I hope the summer finds you enjoying the warm weather and making family memories.
It has been beautiful here in the Seattle area and I savor each day. As a matter of fact, I write this¬†from my back-yard deck surrounded by hundred-foot cedar trees as the sunlight dances through their branches. It’s a little slice of heaven!
I’ve been praying about how to share what’s been happening in my world.
There is so much to tell of my journey to healing. It is hard to decide where to begin.
I’ll start with a story of what happened last fall, when I saw the¬†movie Saving Mr. Banks starring Emma Thompson and Tom Hanks.
It¬†is a delightful¬†story about the making of the Disney movie,¬†Mary Poppins. Here is the movie trailer:
I enjoyed the movie. But when I couldn’t stop crying¬†as the¬†credits rolled,¬†I knew I was in trouble.
I’m not talking quiet tears. I mean shoulder-shaking, heaving sobs.
The kind of crying that makes you wait until the theater clears so you can sneak into the bathroom to get your act together.
The kind of tears that made my son, Gabe, and husband, Steve, look at each other and ask “What do we do now?”
You see, Saving Mr. Banks is all about Mrs. P.L. Travers letting go of the story of her childhood.
It’s about grieving loss and wishing things were vastly different.
It is about finding someone who¬†knows your pain and¬†challenges you to tell the story.
I found myself right in the middle of¬†P.L Travers’¬†struggle to deal with the loss of her father.
Her birth name is Helen Lyndon Goff. My birth name is also Helen. This tiny fact¬†was eerily coincidental.
Helen Goff arrived too late to her beloved dad’s death bed. That’s when my tears began.
At that moment, I saw me as a curly-headed little girl staring at the fish tank in the lobby of the Veteran’s hospital, wondering what was taking my mom and older siblings so long. They were upstairs visiting my sick dad. I¬†wanted to¬†see my hero, but the hospital had a minimum age of thirteen for allowing visitors. I was only seven.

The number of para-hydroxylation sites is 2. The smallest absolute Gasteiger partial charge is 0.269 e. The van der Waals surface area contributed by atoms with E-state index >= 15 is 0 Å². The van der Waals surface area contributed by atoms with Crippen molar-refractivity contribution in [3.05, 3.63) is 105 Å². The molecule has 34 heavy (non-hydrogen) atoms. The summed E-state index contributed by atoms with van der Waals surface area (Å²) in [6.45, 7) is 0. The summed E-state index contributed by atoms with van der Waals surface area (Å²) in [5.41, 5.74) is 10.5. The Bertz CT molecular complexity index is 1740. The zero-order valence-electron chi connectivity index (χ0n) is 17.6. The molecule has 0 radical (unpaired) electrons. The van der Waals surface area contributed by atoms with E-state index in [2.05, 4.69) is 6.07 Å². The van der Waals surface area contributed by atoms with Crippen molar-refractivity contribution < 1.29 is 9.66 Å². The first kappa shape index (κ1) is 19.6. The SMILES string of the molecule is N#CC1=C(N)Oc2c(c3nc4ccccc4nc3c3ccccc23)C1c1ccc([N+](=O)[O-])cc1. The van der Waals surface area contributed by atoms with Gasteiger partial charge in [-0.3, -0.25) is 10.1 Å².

Early the next morning, the phone rang. My aunt Jo answered and told the caller, “The angels took him home.” I wondered it if was my dad she referred to, but I quickly dismissed the thought.
That afternoon, my mom¬†sent us¬†to the Saturday matinee. The movie showing was none other than,¬†Mary Poppins.
I came home that afternoon and mom told me dad was dead. The angels took him home. I never got to say goodbye.
I don’t remember crying when my dad died. I learned at a young age to hold my tears. My Nana warned us not to cry so we wouldn’t upset Mom. She had enough to deal with as it is. Ten crying children would only make things worse.
So I learned to stuff my pain behind a smile. I learned to wear a mask.
Then¬†P. L. Travers and Walt Disney¬†taught me that hiding pain is never a good idea.
In the weeks that followed, my counselor helped me make sense of what happened to me at Saving Mr. Banks. She encouraged me to trust that God was showing me the path to healing.
It was time to get help for my pain.
Over the next several months, I came to grips with many things I had stuffed all these years.
It was then I realized I needed professional help. I just couldn’t stop the tears.
Shortly thereafter, I sought help at The Center – A Place of Hope where I worked through years of pain and loss.¬†I cried buckets of tears.
Isn’t it strange how things become clear when we least expect it? How a scene in a movie can trigger years of stuffed emotion?
And so, my healing began at a Disney movie. And I’m so glad I got the help I needed. I feel so much better now.
How about you? Has there been a movie that led you to a healing place? Or a place of revelation about something you hadn’t thought about in years? I hope you’ll share your story.
I continue to pray for whatever is on your heart. May God guide you to a healing place for what’s going on in your world.
Blessings on your day.
PS: If you haven’t seen the movie, I hope you take time to rent it this summer.